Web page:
'Tipping Point'? Could 2015 be the year of domestic robots and 3D printed food?

Could 2015 be the year of domestic robots and 3D printed food? Futurologist claims technology has reached a 'tipping point'

  • Comments were made by London-based futurologist Dr James Bellini 
  • He says more people will opt for mobile phone-controlled smart devices
  • Many of these devices will be home-based, such as smart thermostats  
  • Domestic robots are the product people are most looking forward to
  • Dr Bellini added that we were beginning to see the phasing out of 'traditional' technologies, such as the TV set and landline phones
A smart home full of devices connected to each other, as well as domestic robots are closer than we think, according to one futurologist.
This year has seen a rush in the popularity of smart gadgets, with items like 3D printers and smart thermostats making it onto Christmas lists for the first time.

The trend is a sign of the way technology will accelerate in 2015, according to London-based futurologist Dr James Bellini.

'The centrepiece of our future is the British home, which is rapidly becoming the digital hub for our increasingly connected lives,' he said.
'Our homes are set to be enriched further by energy; from high-tech gadgets and appliances to smart devices.'

Dr Bellini was commenting on the release of a report by energy company SSE, which showed that the average home was transforming, as consumer buying habits changed.

The Home of the Future report found that in 2015, the most wanted products will be 3D printers, followed by smart devices that connect to our phones - primarily thermostats and security systems, as well as solar-powered chargers.

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Future of food? 3D printers such as Foodini (pictured) could change the way we prepare our meals. They are set to become more mainstream, according to a recent study

3D printing is a technology moving further into the mainstream, with the first artificial limbs created from 3D printers being used on patients this year.

Not only are the devices now on sale in retailers, but there are multiple mobile apps that enable users to create and buy figures and toys that are printed in 3D.

'3D has been described as the biggest economic revolution since Henry Ford introduced production line manufacturing in the 1900s,' Dr Bellini said.

'Nasa already use it to turn out rocket parts; they are also developing ways to deploy 3D technology to produce on-board meals for the manned Mars missions planned for 2030 and beyond.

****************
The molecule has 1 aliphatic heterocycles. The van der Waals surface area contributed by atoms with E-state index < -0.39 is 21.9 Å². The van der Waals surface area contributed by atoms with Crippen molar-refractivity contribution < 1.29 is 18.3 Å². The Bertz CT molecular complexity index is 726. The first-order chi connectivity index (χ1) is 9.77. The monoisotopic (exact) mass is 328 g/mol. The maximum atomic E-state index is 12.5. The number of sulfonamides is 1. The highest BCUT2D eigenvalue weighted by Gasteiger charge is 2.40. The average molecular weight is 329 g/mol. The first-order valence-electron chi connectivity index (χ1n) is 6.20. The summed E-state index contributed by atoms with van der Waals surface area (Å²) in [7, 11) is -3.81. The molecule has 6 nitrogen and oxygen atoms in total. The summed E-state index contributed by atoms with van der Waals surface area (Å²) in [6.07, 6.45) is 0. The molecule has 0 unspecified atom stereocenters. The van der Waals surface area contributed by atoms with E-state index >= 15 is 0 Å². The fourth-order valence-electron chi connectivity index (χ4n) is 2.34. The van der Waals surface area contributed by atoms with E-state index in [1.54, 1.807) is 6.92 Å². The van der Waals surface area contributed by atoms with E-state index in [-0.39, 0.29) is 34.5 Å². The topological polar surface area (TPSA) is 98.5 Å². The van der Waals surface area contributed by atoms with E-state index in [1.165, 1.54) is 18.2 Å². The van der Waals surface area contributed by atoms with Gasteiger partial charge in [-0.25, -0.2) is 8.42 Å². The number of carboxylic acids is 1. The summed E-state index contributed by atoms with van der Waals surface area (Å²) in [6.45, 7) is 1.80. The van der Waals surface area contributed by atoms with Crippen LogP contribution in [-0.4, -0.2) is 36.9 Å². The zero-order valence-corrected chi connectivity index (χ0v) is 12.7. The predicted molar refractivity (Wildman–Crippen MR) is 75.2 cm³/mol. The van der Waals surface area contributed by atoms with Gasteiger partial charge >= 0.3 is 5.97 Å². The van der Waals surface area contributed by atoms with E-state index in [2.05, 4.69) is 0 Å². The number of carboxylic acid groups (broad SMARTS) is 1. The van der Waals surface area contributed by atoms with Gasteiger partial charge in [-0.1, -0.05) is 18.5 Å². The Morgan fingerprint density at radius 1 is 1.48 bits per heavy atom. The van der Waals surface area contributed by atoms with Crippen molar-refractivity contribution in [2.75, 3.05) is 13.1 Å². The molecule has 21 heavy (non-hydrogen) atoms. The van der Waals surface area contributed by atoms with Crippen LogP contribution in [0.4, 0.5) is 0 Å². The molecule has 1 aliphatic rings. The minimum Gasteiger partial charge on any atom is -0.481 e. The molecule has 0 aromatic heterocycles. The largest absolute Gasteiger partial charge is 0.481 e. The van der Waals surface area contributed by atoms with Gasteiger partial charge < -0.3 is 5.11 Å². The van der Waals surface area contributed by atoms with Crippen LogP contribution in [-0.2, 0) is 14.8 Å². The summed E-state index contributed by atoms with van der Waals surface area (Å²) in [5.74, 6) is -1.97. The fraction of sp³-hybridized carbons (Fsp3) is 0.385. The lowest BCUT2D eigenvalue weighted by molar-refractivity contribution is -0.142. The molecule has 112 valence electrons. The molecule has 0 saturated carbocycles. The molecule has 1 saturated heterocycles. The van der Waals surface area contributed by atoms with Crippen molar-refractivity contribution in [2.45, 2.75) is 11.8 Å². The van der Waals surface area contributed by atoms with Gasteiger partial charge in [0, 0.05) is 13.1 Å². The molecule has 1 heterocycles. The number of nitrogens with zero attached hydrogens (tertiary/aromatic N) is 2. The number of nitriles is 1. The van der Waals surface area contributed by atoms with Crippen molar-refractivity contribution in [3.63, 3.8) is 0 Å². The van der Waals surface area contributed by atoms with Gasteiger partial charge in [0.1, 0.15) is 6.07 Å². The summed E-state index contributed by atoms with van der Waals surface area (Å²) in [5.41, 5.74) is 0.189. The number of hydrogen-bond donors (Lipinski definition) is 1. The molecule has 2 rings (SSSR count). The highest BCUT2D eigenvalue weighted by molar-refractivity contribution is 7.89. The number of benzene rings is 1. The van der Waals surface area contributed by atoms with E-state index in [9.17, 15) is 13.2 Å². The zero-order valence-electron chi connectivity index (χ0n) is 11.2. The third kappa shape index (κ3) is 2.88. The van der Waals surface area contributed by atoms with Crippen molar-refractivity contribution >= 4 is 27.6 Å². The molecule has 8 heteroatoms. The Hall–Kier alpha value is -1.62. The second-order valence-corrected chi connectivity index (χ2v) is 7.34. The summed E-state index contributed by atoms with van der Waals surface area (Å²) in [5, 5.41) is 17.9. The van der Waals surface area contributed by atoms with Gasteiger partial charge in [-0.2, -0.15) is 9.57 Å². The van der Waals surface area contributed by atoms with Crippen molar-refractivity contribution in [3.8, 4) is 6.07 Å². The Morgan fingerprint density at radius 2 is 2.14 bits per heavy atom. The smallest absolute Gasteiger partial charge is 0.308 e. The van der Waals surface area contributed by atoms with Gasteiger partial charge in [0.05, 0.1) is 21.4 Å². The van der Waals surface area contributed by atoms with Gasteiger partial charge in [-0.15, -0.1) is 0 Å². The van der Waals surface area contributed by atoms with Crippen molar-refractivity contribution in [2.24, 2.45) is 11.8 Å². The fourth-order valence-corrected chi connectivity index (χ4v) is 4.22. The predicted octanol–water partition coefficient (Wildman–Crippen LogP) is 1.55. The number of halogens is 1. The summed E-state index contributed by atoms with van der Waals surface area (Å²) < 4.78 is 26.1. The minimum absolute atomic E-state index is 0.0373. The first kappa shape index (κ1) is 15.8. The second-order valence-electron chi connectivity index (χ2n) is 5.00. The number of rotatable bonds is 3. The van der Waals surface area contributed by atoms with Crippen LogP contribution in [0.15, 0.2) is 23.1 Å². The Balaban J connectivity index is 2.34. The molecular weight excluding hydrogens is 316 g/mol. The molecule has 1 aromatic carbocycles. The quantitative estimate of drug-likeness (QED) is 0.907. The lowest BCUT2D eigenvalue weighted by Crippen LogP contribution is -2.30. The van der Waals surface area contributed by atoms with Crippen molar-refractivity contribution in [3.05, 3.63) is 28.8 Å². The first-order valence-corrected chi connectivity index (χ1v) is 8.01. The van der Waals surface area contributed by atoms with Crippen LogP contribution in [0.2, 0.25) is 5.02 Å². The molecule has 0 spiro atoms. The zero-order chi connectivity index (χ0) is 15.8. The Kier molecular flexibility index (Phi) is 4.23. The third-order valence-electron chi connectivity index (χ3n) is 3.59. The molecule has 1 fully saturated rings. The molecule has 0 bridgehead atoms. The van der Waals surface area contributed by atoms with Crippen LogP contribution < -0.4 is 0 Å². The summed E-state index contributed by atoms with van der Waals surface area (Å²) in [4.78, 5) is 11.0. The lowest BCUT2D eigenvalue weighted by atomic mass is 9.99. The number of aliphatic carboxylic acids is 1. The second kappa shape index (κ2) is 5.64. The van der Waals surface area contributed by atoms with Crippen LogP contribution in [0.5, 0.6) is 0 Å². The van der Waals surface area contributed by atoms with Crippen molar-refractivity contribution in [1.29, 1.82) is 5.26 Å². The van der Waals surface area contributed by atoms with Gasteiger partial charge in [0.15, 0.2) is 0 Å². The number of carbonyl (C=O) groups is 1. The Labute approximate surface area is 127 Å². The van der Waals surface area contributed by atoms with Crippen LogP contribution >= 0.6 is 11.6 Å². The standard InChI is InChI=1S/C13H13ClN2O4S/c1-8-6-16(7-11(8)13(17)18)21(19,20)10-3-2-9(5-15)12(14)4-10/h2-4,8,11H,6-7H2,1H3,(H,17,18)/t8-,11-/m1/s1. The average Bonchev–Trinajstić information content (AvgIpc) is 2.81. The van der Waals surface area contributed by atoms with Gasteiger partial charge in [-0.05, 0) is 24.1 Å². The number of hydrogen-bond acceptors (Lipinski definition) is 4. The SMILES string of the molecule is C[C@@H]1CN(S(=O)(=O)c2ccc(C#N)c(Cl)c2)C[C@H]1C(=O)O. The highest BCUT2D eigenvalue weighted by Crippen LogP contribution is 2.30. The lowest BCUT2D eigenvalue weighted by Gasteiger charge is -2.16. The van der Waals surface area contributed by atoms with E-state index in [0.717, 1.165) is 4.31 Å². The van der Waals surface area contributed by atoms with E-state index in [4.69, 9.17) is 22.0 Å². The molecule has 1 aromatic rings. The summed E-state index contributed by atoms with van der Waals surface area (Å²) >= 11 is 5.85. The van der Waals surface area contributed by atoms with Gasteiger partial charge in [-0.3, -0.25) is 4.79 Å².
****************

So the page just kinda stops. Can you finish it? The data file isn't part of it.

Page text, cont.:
'At the domestic level, 3D printing will mimic the take-up of fax machines and microwaves in the 1980s.

'The cost of a printer is falling rapidly - a starter version sells for less than £500 ($777) - and they are incredibly versatile.

'Printing a new smartphone case takes about 30 minutes - then there are toys, handles, chess pieces, replacements parts for every domestic gadget.

'Then there's food.

'Nutritionists are looking at ways of printing food items for the elderly to match individual nutritional/dietary needs.

'And although it's early days for 3D printed pizzas and chocolate, it won't be long before every home has gone 3D.'

SSE's report also found that one of the products people were most looking forward to having in their home were domestic robots, with 26 per cent of those surveyed highlighting humanoids as a desirable product in years to come.

Technology giant Honda already has a domestic robot, Asimo, who can remember faces and serve drinks, and made its first appearance in Europe this year.

As the number of smartphones and tablets around the home grows, Dr Bellini said we were beginning to see the phasing out of 'traditional' technologies, such as the TV set, as well as landline phones and older portable devices.

'2014 was the tipping point, with the total number of old-style TV sets in the UK declining for the first time ever,' he said.

'We're seeing more people increasingly watch TV shows and movies, as well as playing games on tablets and other devices.'

He added, 'Nostalgia is being overtaken by digital practicalities.

'In the mobile age, fixed-line phones are about as relevant as sand-filled egg-timers.

'According to a recent Ofcom study, it is a highly generational thing.
'A third of 16 to 24-year-olds and 26 per cent of 25 to 34-year-olds live in mobile-only homes.

'For the over-75s, the figure is just one per cent.'

Major technology brands have also spoken of the growing influence of the 'Internet of Things'; the idea that eventually all the devices and appliances in the home will be connected together via the web, and controlled from a single device.

Samsung UK president Andy Griffiths said earlier this year: 'There has been a huge change in the way the connected world is established, and so to take that forward 10 years it's interesting to note that the main trend we believe by then will be the connected home.'


Earlier this year, Tokyo firm Softbank unveiled a robot called Pepper, which can read emotions

In a country dominated by 'kawaii' - or cute culture - Japan has embraced the rise of cuddly robots.

Earlier this year, one Tokyo-based firm has unveiled what it believes to be the world's first droid that can read human emotions.

Mobile carrier Softbank said its robot, named Pepper, will go on sale in Japan in February for 198,000 yen (£1,130 or $1,900).

The machine, which has no legs, but has gesticulating hands appeared on a stage in a Tokyo suburb, cooing and humming.

Pepper uses an 'emotional engine' and a cloud-based artificial intelligence to study gestures, expressions and human speech tones.

The 48-inch (121 cm) tall, 62 lb (28 kg) white Pepper has no hair, but two large doll-like eyes and a flat-panel display stuck on its chest.

It was developed jointly with Aldebaran Robotics, which designs, produces and sells autonomous humanoid robots.



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